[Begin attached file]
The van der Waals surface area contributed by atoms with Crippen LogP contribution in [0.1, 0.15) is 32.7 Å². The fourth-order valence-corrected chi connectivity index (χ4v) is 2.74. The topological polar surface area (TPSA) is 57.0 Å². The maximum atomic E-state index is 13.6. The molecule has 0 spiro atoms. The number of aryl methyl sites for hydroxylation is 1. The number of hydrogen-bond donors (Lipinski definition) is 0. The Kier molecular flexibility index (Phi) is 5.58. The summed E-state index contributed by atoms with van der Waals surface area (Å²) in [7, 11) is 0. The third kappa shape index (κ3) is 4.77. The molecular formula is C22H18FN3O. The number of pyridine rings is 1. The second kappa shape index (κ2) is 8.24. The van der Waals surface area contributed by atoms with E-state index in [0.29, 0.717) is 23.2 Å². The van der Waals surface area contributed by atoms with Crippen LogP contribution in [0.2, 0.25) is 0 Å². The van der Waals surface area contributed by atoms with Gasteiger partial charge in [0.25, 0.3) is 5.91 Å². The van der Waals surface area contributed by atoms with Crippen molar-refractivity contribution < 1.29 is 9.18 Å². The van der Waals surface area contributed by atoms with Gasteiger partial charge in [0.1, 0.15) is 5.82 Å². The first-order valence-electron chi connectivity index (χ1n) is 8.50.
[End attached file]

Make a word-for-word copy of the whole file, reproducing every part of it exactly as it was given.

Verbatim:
The van der Waals surface area contributed by atoms with Crippen LogP contribution in [0.1, 0.15) is 32.7 Å². The fourth-order valence-corrected chi connectivity index (χ4v) is 2.74. The topological polar surface area (TPSA) is 57.0 Å². The maximum atomic E-state index is 13.6. The molecule has 0 spiro atoms. The number of aryl methyl sites for hydroxylation is 1. The number of hydrogen-bond donors (Lipinski definition) is 0. The Kier molecular flexibility index (Phi) is 5.58. The summed E-state index contributed by atoms with van der Waals surface area (Å²) in [7, 11) is 0. The third kappa shape index (κ3) is 4.77. The molecular formula is C22H18FN3O. The number of pyridine rings is 1. The second kappa shape index (κ2) is 8.24. The van der Waals surface area contributed by atoms with E-state index in [0.29, 0.717) is 23.2 Å². The van der Waals surface area contributed by atoms with Crippen LogP contribution in [0.2, 0.25) is 0 Å². The van der Waals surface area contributed by atoms with Gasteiger partial charge in [0.25, 0.3) is 5.91 Å². The van der Waals surface area contributed by atoms with Crippen molar-refractivity contribution < 1.29 is 9.18 Å². The van der Waals surface area contributed by atoms with Gasteiger partial charge in [0.1, 0.15) is 5.82 Å². The first-order valence-electron chi connectivity index (χ1n) is 8.50.